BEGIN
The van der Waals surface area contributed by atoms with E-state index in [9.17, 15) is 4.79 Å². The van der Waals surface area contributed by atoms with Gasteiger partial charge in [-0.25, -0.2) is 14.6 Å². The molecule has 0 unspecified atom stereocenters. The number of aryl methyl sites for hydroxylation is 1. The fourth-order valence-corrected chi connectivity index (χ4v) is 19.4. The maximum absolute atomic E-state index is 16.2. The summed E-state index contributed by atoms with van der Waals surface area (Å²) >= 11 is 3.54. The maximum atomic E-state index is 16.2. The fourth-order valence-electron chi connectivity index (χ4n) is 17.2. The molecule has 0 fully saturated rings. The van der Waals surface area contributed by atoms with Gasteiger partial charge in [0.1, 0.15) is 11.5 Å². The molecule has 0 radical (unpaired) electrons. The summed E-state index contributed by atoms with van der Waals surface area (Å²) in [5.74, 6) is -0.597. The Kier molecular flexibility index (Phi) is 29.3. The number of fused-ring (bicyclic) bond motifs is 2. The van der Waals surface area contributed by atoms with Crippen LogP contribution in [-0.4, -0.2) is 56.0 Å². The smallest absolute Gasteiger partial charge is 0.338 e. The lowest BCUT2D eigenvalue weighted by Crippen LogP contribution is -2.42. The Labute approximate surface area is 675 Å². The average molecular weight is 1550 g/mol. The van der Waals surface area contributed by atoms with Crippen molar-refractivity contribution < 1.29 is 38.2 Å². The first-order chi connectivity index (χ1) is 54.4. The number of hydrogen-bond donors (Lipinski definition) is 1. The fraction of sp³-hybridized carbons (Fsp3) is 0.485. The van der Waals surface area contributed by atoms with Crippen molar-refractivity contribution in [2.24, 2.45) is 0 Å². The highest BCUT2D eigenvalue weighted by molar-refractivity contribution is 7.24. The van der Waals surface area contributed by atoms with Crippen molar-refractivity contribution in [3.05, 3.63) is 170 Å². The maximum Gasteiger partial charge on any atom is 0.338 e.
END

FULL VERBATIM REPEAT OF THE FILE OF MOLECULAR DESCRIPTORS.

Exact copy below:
The van der Waals surface area contributed by atoms with E-state index in [9.17, 15) is 4.79 Å². The van der Waals surface area contributed by atoms with Gasteiger partial charge in [-0.25, -0.2) is 14.6 Å². The molecule has 0 unspecified atom stereocenters. The number of aryl methyl sites for hydroxylation is 1. The fourth-order valence-corrected chi connectivity index (χ4v) is 19.4. The maximum absolute atomic E-state index is 16.2. The summed E-state index contributed by atoms with van der Waals surface area (Å²) >= 11 is 3.54. The maximum atomic E-state index is 16.2. The fourth-order valence-electron chi connectivity index (χ4n) is 17.2. The molecule has 0 fully saturated rings. The van der Waals surface area contributed by atoms with Gasteiger partial charge in [0.1, 0.15) is 11.5 Å². The molecule has 0 radical (unpaired) electrons. The summed E-state index contributed by atoms with van der Waals surface area (Å²) in [5.74, 6) is -0.597. The Kier molecular flexibility index (Phi) is 29.3. The number of fused-ring (bicyclic) bond motifs is 2. The van der Waals surface area contributed by atoms with Crippen LogP contribution in [-0.4, -0.2) is 56.0 Å². The smallest absolute Gasteiger partial charge is 0.338 e. The lowest BCUT2D eigenvalue weighted by Crippen LogP contribution is -2.42. The Labute approximate surface area is 675 Å². The average molecular weight is 1550 g/mol. The van der Waals surface area contributed by atoms with Crippen molar-refractivity contribution < 1.29 is 38.2 Å². The first-order chi connectivity index (χ1) is 54.4. The number of hydrogen-bond donors (Lipinski definition) is 1. The fraction of sp³-hybridized carbons (Fsp3) is 0.485. The van der Waals surface area contributed by atoms with Crippen molar-refractivity contribution in [2.24, 2.45) is 0 Å². The highest BCUT2D eigenvalue weighted by molar-refractivity contribution is 7.24. The van der Waals surface area contributed by atoms with Crippen molar-refractivity contribution in [3.05, 3.63) is 170 Å². The maximum Gasteiger partial charge on any atom is 0.338 e.